In April 2013, the Singapore Court of Appeal in the case of Re Nalpon Zero Geraldo Mario  SGCA 28 took the opportunity to clarify the nature, existence, and scope of the court’s inherent jurisdiction and powers. This case is highly relevant to the question of whether Singapore courts have the ability to reopen a case that has completed the appeals process to prevent wrongful convictions. This is because there is currently no statute in Singapore that expressly gives courts the ability to do so. Therefore, such ability would have to rest on a court’s exercise of its inherent powers. Though a number of convictions have been overturned by the Singapore High Court exercising its powers of criminal revision, the High Court can only apply its criminal revision powers to cases heard at first instance by lower courts. Cases that are more serious, and that are heard at the first instance by the High Court in Singapore, are not subject to the High Court’s power of criminal revision.
The Singapore Court of Appeal in Re Nalpon Zero Geraldo Mario held that as a general rule, a court’s jurisdiction and powers are determined by statute. It adopted the general definition of jurisdiction as the court’s authority ‘to hear and determine a dispute that is brought before it’, and power as its ‘capacity to give effect to its determination by making or granting the orders or reliefs […]’ (para 13 & 31). The Court then discussed its inherent jurisdiction and powers, as opposed to its statute-based jurisdiction and powers. Here, it adopted a narrow definition equating “inherent” jurisdiction with “inherent” powers, stating that inherent jurisdiction refers to ‘no more than the exercise by the court of its fund of powers conferred on it by virtue of its institutional role to dispense justice, rather than an inherent “authority” to hear and determine a matter’ (para 34).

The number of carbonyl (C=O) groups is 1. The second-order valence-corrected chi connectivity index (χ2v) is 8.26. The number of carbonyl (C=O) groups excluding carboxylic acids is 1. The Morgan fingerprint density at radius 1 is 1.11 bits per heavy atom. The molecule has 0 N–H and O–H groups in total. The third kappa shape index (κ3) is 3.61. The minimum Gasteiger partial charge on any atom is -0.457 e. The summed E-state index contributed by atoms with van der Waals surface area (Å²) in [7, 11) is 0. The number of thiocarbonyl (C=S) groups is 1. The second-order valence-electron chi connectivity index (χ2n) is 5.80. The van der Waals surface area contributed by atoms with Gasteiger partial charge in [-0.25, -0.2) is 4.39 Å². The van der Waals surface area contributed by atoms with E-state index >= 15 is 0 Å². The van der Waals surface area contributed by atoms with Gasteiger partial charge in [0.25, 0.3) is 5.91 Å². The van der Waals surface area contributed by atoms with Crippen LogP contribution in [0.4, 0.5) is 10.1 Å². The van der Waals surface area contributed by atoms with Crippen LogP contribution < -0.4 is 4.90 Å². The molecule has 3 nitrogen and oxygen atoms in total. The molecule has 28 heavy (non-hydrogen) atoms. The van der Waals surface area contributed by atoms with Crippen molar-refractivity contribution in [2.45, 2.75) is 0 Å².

Concerns about the court’s narrow definition of its inherent jurisdiction/powers have been raised (CHEN Siyuan, “Jurisdiction, power, inherent jurisdiction, and inherent power: Re Nalpon Zero Geraldo Mario  SGCA 28, SLW Commentary, Issue 3/April 2013; CHEN, “Is the Invocation of Inherent Jurisdiction the Same as the Exercise of Inherent Powers? Re Nalpon Zero Geraldo Mario”, forthcoming in International Journal of Evidence and Proof). There is also the question of whether this narrow definition of a court’s inherent jurisdiction/powers excludes the judicial ability to reopen cases of wrongful conviction, especially since this ability is not expressly provided for by statute in Singapore. However, it should be noted that the Court of Appeal in Re Nalpon Zero Geraldo Mario did not set out a closed or exhaustive list of a court’s inherent jurisdiction/powers. The Court also referred a previous case where the Singapore court had reopened and reheard an issue decided in breach of natural justice as one in which the court concerned had ‘invoked an inherent “power”’ (para. 36).
As such, the Court of Appeal may still decide in a future case that it has the inherent “power” to reopen cases of wrongful conviction. This would be in line with the Court of Appeal’s 2010 observations in Yong Vui Kong v PP  2 SLR, where it noted that to prevent miscarriages of justice, a future court may reconsider “the rationale of those decisions where we have an actual situation where new evidence is discovered, e.g. DNA or other evidence, which shows, or may show, that the conviction is demonstrably wrong in law or that there is reasonable doubt that the conviction was wrong. In such a case, this court will have to consider or reconsider whether it has any inherent jurisdiction to review its own decision in order to correct any miscarriage of justice” (para 13 & 15). Such an interpretation of Re Nalpon Zero Geraldo Mario would ensure jurisprudential consistency and ensure that Singapore courts are able to take action in cases of wrongful convictions.
To clarify matters, the Singapore Parliament should consider passing legislation that expressly authorises Singapore courts to reopen cases of wrongful conviction that have nevertheless exhausted the appeals process.